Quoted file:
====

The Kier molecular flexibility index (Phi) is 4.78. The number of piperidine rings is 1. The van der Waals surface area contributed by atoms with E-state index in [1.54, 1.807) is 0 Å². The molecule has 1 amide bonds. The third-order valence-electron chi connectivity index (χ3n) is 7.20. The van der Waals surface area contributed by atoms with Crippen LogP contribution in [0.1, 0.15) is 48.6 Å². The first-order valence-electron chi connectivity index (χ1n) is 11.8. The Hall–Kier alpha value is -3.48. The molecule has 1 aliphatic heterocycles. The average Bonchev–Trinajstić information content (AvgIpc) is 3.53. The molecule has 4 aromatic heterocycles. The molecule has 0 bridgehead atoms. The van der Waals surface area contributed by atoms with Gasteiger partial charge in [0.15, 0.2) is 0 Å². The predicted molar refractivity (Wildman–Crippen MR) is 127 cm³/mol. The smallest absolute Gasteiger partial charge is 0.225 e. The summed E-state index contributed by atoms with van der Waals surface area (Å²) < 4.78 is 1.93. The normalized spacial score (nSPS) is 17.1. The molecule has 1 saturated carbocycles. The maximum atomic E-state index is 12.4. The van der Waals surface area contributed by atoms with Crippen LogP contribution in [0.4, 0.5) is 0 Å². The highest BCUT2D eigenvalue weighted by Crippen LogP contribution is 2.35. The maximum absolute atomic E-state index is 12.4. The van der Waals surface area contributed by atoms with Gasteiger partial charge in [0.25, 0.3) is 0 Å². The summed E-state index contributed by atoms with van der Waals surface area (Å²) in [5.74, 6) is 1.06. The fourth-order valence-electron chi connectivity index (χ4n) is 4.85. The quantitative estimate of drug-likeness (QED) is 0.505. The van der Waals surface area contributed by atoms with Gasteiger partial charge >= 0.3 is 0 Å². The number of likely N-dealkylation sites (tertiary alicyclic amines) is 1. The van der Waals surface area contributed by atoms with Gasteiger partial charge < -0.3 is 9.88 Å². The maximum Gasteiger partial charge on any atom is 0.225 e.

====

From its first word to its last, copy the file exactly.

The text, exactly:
The Kier molecular flexibility index (Phi) is 4.78. The number of piperidine rings is 1. The van der Waals surface area contributed by atoms with E-state index in [1.54, 1.807) is 0 Å². The molecule has 1 amide bonds. The third-order valence-electron chi connectivity index (χ3n) is 7.20. The van der Waals surface area contributed by atoms with Crippen LogP contribution in [0.1, 0.15) is 48.6 Å². The first-order valence-electron chi connectivity index (χ1n) is 11.8. The Hall–Kier alpha value is -3.48. The molecule has 1 aliphatic heterocycles. The average Bonchev–Trinajstić information content (AvgIpc) is 3.53. The molecule has 4 aromatic heterocycles. The molecule has 0 bridgehead atoms. The van der Waals surface area contributed by atoms with Gasteiger partial charge in [0.15, 0.2) is 0 Å². The predicted molar refractivity (Wildman–Crippen MR) is 127 cm³/mol. The smallest absolute Gasteiger partial charge is 0.225 e. The summed E-state index contributed by atoms with van der Waals surface area (Å²) < 4.78 is 1.93. The normalized spacial score (nSPS) is 17.1. The molecule has 1 saturated carbocycles. The maximum atomic E-state index is 12.4. The van der Waals surface area contributed by atoms with Crippen LogP contribution in [0.4, 0.5) is 0 Å². The highest BCUT2D eigenvalue weighted by Crippen LogP contribution is 2.35. The maximum absolute atomic E-state index is 12.4. The van der Waals surface area contributed by atoms with Gasteiger partial charge in [0.25, 0.3) is 0 Å². The summed E-state index contributed by atoms with van der Waals surface area (Å²) in [5.74, 6) is 1.06. The fourth-order valence-electron chi connectivity index (χ4n) is 4.85. The quantitative estimate of drug-likeness (QED) is 0.505. The van der Waals surface area contributed by atoms with Gasteiger partial charge >= 0.3 is 0 Å². The number of likely N-dealkylation sites (tertiary alicyclic amines) is 1. The van der Waals surface area contributed by atoms with Gasteiger partial charge < -0.3 is 9.88 Å². The maximum Gasteiger partial charge on any atom is 0.225 e.